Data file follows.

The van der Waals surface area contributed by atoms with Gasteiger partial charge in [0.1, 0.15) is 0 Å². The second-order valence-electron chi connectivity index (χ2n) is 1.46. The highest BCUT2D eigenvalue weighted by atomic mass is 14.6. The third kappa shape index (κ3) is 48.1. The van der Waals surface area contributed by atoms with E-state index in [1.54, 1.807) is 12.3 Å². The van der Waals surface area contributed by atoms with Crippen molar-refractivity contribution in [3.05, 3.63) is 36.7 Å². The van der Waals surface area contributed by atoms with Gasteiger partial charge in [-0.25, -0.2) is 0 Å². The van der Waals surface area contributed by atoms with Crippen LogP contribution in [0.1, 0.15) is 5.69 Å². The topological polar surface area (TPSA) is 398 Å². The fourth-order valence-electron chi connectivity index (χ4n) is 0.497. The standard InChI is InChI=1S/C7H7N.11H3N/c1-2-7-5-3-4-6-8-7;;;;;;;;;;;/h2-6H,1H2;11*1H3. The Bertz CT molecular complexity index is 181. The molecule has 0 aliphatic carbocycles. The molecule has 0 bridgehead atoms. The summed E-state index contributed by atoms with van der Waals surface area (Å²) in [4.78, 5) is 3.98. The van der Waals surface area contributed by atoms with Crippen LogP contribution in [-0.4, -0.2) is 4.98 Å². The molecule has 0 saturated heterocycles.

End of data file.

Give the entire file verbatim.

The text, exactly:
The van der Waals surface area contributed by atoms with Gasteiger partial charge in [0.1, 0.15) is 0 Å². The second-order valence-electron chi connectivity index (χ2n) is 1.46. The highest BCUT2D eigenvalue weighted by atomic mass is 14.6. The third kappa shape index (κ3) is 48.1. The van der Waals surface area contributed by atoms with E-state index in [1.54, 1.807) is 12.3 Å². The van der Waals surface area contributed by atoms with Crippen molar-refractivity contribution in [3.05, 3.63) is 36.7 Å². The van der Waals surface area contributed by atoms with Gasteiger partial charge in [-0.25, -0.2) is 0 Å². The van der Waals surface area contributed by atoms with Crippen LogP contribution in [0.1, 0.15) is 5.69 Å². The topological polar surface area (TPSA) is 398 Å². The fourth-order valence-electron chi connectivity index (χ4n) is 0.497. The standard InChI is InChI=1S/C7H7N.11H3N/c1-2-7-5-3-4-6-8-7;;;;;;;;;;;/h2-6H,1H2;11*1H3. The Bertz CT molecular complexity index is 181. The molecule has 0 aliphatic carbocycles. The molecule has 0 bridgehead atoms. The summed E-state index contributed by atoms with van der Waals surface area (Å²) in [4.78, 5) is 3.98. The van der Waals surface area contributed by atoms with Crippen LogP contribution in [-0.4, -0.2) is 4.98 Å². The molecule has 0 saturated heterocycles.